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A Sleeve Cap July 15, 2011

The top-down set-in sleeve adventure continues!

Thank you to all who sent suggestions — I was having so many light bulb moments it was like standing next to Brangelina in a crowded room!

Here’s my sleeve cap/sleeve so far…

First Impressions: this method uses a sleeve shape construction that matches one that is seen frequently in commercial garments (take a look in your closet). It is taught widely – I took a class at Stitches Midwest a while back (2005 – presented by the wonderful Jean Frost! Catch it if you have a chance…)

With this method, you are making a simple trapezoid, with two static areas: the shoulder top width and the underarm bindoff area. There is a lot of theories about what these should measure, but the best thing to do is to look at real world garments in one’s wardrobe and Your Own Body.

Look at the shape of your arms and torso and shoulders. You can estimate what the dimensions of these areas need to be to “cover” those specific areas, which have indiviual characteristics. It’s good to understand that some parts are curvy while others are straight; one needs to remember that you will be asking your knitting to approximate those shapes and planes. If you are like me, you can be caught staring at people’s clothes while you’re waiting in line (always happening here in the City) at the grocery store, riding the bus, walking down the street…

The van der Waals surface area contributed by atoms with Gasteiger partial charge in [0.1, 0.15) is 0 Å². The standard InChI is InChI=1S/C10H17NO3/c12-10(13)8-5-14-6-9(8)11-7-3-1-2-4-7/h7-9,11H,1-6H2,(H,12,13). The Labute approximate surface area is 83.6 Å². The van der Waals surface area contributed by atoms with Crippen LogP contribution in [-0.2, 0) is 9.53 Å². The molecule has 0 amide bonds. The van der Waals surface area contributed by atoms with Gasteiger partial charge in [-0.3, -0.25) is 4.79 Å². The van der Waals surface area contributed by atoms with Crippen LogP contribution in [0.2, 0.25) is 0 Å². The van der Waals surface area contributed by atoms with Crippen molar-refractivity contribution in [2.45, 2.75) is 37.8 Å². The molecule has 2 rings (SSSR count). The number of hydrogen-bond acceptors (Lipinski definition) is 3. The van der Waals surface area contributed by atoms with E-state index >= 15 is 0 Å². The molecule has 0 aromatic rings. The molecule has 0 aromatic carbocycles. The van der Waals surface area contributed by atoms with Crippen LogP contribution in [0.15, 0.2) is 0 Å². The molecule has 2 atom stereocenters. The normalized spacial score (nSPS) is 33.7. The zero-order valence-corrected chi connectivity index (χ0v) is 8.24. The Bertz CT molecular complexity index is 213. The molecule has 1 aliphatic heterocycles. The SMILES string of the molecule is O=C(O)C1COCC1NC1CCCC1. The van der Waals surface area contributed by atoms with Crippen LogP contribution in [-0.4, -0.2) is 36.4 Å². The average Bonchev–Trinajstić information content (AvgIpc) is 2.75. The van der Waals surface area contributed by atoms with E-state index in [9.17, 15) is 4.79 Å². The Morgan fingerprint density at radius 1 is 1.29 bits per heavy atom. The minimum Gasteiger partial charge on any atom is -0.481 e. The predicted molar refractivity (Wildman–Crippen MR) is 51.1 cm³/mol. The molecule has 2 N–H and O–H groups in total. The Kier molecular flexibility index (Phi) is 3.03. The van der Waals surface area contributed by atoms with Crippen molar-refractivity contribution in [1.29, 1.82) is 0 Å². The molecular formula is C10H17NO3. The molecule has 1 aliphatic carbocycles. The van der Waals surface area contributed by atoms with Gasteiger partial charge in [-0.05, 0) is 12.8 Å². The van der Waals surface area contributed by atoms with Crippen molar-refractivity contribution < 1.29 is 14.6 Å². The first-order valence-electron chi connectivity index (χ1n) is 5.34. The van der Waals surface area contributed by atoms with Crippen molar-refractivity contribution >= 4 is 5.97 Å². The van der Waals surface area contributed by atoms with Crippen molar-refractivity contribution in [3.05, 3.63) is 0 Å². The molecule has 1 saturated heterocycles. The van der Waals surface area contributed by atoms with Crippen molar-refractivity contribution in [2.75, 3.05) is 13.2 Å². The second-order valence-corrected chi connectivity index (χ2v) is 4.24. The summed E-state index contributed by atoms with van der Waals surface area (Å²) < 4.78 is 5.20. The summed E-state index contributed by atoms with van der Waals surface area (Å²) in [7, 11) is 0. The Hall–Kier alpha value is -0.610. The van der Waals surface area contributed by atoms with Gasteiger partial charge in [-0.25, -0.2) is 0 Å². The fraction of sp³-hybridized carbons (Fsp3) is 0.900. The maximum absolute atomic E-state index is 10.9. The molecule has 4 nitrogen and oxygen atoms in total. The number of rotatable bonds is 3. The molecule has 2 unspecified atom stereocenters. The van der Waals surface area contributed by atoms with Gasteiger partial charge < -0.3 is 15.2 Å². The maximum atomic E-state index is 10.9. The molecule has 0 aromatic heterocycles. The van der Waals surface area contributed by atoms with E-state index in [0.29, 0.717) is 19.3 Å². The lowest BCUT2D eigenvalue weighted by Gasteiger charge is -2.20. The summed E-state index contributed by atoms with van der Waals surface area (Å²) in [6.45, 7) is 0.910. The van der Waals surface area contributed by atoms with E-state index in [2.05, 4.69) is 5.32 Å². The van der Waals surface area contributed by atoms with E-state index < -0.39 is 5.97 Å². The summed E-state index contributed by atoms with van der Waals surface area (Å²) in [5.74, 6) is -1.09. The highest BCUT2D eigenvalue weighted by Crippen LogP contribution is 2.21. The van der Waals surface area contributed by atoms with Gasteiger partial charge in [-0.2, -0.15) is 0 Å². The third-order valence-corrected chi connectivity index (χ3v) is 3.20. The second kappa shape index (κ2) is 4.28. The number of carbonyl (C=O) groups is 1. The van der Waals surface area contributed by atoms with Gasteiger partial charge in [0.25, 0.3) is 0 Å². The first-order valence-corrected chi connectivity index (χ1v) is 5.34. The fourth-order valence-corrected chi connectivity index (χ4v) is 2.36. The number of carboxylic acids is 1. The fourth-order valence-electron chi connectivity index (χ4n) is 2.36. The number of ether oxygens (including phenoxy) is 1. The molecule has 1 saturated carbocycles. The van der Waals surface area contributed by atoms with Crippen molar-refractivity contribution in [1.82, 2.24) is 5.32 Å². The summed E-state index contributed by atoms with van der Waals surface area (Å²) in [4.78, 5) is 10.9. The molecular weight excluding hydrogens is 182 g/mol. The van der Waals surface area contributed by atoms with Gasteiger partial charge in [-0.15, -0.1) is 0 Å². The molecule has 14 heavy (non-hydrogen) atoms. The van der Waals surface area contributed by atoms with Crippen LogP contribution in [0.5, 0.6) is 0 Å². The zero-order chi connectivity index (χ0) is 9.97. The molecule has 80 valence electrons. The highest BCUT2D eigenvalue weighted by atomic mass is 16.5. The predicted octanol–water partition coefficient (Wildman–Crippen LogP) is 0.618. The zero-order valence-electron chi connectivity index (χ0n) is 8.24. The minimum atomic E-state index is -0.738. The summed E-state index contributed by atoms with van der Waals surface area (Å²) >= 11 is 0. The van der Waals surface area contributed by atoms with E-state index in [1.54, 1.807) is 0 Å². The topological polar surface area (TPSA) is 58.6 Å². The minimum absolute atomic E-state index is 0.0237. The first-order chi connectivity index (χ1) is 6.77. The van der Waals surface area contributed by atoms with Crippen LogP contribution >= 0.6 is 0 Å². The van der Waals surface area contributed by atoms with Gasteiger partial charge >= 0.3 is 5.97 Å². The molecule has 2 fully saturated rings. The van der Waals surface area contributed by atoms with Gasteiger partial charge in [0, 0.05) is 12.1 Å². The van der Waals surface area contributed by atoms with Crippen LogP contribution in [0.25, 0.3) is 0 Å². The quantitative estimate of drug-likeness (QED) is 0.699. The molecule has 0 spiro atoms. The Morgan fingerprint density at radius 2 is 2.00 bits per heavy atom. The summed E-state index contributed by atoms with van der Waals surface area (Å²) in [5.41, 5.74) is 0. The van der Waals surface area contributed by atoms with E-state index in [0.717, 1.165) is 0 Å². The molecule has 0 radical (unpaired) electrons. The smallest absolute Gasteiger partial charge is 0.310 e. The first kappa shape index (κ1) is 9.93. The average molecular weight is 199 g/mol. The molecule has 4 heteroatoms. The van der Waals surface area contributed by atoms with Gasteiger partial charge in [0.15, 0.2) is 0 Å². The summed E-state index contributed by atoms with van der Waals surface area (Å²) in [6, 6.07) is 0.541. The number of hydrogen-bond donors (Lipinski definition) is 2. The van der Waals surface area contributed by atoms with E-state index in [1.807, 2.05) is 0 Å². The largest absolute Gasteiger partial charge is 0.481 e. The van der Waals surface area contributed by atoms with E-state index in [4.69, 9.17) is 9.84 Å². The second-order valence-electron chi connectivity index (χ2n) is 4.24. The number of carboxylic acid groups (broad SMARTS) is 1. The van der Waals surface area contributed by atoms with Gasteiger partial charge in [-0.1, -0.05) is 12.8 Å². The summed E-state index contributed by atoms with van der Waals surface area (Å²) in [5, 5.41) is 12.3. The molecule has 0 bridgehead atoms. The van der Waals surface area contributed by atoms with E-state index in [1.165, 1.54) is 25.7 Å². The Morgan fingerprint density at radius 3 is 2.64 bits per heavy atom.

The garments I see on these “spies” are off-the-rack knits, shirts, tees. Anything that has a set-in sleeve is fair game to study – not only how it looks and is shaped, but how it performs.

But back to my new cap: the very first thing I realized when I went to pick up my stitches around the armhole, is that it in itself needs a little handholding. This armhole is slightly too large and if I pick up stitches as instructed by the tomes I’ve studied, my sleeve is going to be tooooo big. Since one of my biggest peeves in design are sleeves that are too big for the room, this won’t do!

And, since this is knit from the top down, starting with a provisional cast-on at the shoulder line, there really isn’t an option to adjust the length. So, the only solution I could come up with was to split the difference in the frequency of the pick-up ratio. Live & learn; fudge and forge ahead. Carry on! ;)

I did follow the normal static areas of top of shoulder and underarm bind-off area as best as I could (as close to a 1-to-1 pick up) so that would be non-puckery.

And I think it’s working! It is pretty smooth, not too tight (which was a big concern with that excess in the armhole length) and I’m rather sussed!


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